So the above video, maybe you’re still listening to it now, takes me back. It reminds me of that first wild twinkle in Jon’s eye, his words “Spoon’s coming to town,” and how that started all this crazy live indie music moonlighting we’ve been doing these last four and a half months. Josh Ritter, Spoon, the Bird and the Bee (coming soon), Rilo Kiley, Mike Doughty, George Stanford, Jose Gonzalez, Alice Smith

…and there’s going to be a lot more to come. Check back soon for our cut of The Underdog. And hey, if you’re an indie band out there and you dig our work, drop me a line.proactively • peter


YouTube Multi-Video upload continued

Ok, so my internet connection is really slow (thank you Comcast!) and the Jose Gonzalez DV NTSC anamorphic quicktime, weighing in at 771.6 mb, still hasn’t uploaded. So in the meantime I’ve updated the blog to include a new page with a copy of my resume for your entertainment. Also, I’ve updated the blog title to pro•active•ly.

Why the suffix? It’s an ode to my English major roots. Think of that extra -ly as a metaphor for the extra tidbits of info I might tack on to a rather mundane Compressor explanation, or the extra tangent that leads to a link to the Videospace widget.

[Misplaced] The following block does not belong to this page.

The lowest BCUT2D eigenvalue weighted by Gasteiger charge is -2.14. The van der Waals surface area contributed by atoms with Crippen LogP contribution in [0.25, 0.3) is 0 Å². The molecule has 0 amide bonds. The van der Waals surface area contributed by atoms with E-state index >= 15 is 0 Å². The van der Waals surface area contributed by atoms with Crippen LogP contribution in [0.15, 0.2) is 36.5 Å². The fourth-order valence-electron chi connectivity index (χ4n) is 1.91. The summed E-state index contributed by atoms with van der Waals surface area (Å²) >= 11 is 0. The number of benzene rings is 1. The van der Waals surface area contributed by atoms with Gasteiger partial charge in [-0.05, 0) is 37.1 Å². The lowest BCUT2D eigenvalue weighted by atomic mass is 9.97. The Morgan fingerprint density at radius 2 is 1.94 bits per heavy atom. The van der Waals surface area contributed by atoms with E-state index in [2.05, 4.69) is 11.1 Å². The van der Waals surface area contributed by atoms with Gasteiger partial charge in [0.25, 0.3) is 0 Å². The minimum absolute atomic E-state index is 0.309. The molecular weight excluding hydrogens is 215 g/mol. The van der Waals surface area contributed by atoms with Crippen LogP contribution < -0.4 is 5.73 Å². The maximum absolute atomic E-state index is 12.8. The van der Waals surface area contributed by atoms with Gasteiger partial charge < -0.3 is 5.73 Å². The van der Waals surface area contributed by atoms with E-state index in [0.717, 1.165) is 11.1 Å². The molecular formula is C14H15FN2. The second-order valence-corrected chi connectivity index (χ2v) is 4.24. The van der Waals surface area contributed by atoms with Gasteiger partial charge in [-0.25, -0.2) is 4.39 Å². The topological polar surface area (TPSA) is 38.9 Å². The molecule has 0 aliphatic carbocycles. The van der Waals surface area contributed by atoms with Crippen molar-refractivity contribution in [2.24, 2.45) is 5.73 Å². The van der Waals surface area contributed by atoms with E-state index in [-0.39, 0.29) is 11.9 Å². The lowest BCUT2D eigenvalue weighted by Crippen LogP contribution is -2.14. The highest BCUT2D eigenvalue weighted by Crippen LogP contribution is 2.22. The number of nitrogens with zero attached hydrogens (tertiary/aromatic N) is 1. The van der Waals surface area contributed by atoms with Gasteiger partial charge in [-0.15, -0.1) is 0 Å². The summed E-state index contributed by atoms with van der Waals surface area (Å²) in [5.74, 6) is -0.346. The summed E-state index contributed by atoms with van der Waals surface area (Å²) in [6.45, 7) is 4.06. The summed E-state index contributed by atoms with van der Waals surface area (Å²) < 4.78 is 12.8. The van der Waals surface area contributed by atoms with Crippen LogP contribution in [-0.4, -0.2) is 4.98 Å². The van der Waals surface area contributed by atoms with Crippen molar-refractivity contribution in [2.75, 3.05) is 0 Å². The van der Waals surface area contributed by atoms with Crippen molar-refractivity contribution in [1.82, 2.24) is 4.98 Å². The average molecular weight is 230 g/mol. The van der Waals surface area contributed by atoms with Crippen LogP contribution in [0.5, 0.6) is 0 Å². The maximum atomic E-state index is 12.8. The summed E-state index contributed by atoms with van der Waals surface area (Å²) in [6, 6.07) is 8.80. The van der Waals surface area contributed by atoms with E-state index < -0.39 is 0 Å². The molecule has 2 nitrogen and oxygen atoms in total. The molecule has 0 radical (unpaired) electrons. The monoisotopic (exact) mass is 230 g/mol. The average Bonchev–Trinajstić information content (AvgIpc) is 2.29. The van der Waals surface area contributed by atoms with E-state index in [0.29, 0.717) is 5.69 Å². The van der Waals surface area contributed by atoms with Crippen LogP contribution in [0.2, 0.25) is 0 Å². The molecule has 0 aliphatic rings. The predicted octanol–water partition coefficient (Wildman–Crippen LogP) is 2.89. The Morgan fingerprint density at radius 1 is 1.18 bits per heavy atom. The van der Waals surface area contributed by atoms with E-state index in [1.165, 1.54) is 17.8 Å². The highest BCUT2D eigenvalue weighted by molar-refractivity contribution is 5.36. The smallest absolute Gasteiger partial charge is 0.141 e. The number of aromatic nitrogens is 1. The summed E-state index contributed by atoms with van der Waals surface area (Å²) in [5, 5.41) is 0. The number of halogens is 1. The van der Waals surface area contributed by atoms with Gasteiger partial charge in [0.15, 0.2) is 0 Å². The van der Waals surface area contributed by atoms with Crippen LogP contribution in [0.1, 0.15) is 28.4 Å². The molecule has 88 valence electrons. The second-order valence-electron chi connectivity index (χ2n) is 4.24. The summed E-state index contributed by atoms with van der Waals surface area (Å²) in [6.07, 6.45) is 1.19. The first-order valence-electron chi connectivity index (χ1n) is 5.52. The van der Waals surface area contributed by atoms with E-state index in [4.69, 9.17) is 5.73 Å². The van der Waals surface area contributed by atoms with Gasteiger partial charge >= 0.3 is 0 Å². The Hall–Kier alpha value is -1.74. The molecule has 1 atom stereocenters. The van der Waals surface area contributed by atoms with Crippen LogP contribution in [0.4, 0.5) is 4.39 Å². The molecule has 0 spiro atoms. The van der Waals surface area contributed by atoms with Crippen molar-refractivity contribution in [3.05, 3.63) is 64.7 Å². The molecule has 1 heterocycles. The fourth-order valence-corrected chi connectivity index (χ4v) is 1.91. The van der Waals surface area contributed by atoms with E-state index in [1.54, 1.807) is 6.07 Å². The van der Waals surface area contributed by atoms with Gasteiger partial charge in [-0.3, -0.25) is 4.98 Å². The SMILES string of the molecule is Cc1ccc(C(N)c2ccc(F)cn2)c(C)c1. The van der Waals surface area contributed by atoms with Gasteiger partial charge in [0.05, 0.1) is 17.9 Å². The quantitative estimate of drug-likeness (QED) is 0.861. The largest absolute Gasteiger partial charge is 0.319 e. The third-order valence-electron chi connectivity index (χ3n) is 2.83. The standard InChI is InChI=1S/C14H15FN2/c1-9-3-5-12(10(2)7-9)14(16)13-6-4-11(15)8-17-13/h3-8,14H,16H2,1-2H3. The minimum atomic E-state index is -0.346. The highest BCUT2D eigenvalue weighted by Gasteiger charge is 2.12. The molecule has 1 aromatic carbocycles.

Speaking of the Videospace widget, it made me realize that I could derive the precise amount of DV NTSC and HDV 1080i material that would fit in the 1024mb window for YouTube:



HDV 1080i


So boys and girls, it looks like we can upload longer videos using HDV quicktimes! Makes me feel a bit silly that I down-converted the Jose Gonzalez piece from a 1440×1080 ProRes 422 timeline to DV NTSC for upload to YouTube. Ends up I could have had Color render my media as HDV instead of ProRes 422 and then simply exported a self contained quicktime movie to upload directly to YouTube.

Of course, it remains to be seen which quicktime would result in a better YouTube compression. Or if uploading the HDV quicktime might result in the coveted Apple TV “HQ” tag for high quality movies. Sounds like a test is in order. And my first upload still isn’t done…

March 2008